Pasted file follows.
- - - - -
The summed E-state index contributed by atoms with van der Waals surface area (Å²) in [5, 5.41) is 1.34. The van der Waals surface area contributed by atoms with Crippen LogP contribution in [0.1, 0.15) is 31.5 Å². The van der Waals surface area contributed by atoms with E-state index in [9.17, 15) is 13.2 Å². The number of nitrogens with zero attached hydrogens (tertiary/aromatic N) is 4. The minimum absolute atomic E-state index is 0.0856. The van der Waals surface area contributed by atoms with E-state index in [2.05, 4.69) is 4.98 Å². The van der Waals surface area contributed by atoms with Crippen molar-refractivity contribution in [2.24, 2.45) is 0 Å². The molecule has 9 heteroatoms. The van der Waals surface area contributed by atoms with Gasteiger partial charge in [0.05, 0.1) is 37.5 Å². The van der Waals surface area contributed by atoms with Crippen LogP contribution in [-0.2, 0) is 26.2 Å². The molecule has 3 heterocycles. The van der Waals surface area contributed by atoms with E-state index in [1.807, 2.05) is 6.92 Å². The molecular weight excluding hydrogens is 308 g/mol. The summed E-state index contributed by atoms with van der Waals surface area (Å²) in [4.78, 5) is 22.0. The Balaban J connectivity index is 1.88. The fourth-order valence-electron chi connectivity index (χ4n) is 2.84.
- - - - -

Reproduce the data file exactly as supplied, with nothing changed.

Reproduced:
The summed E-state index contributed by atoms with van der Waals surface area (Å²) in [5, 5.41) is 1.34. The van der Waals surface area contributed by atoms with Crippen LogP contribution in [0.1, 0.15) is 31.5 Å². The van der Waals surface area contributed by atoms with E-state index in [9.17, 15) is 13.2 Å². The number of nitrogens with zero attached hydrogens (tertiary/aromatic N) is 4. The minimum absolute atomic E-state index is 0.0856. The van der Waals surface area contributed by atoms with E-state index in [2.05, 4.69) is 4.98 Å². The van der Waals surface area contributed by atoms with Crippen molar-refractivity contribution in [2.24, 2.45) is 0 Å². The molecule has 9 heteroatoms. The van der Waals surface area contributed by atoms with Gasteiger partial charge in [0.05, 0.1) is 37.5 Å². The van der Waals surface area contributed by atoms with Crippen LogP contribution in [-0.2, 0) is 26.2 Å². The molecule has 3 heterocycles. The van der Waals surface area contributed by atoms with E-state index in [1.807, 2.05) is 6.92 Å². The molecular weight excluding hydrogens is 308 g/mol. The summed E-state index contributed by atoms with van der Waals surface area (Å²) in [4.78, 5) is 22.0. The Balaban J connectivity index is 1.88. The fourth-order valence-electron chi connectivity index (χ4n) is 2.84.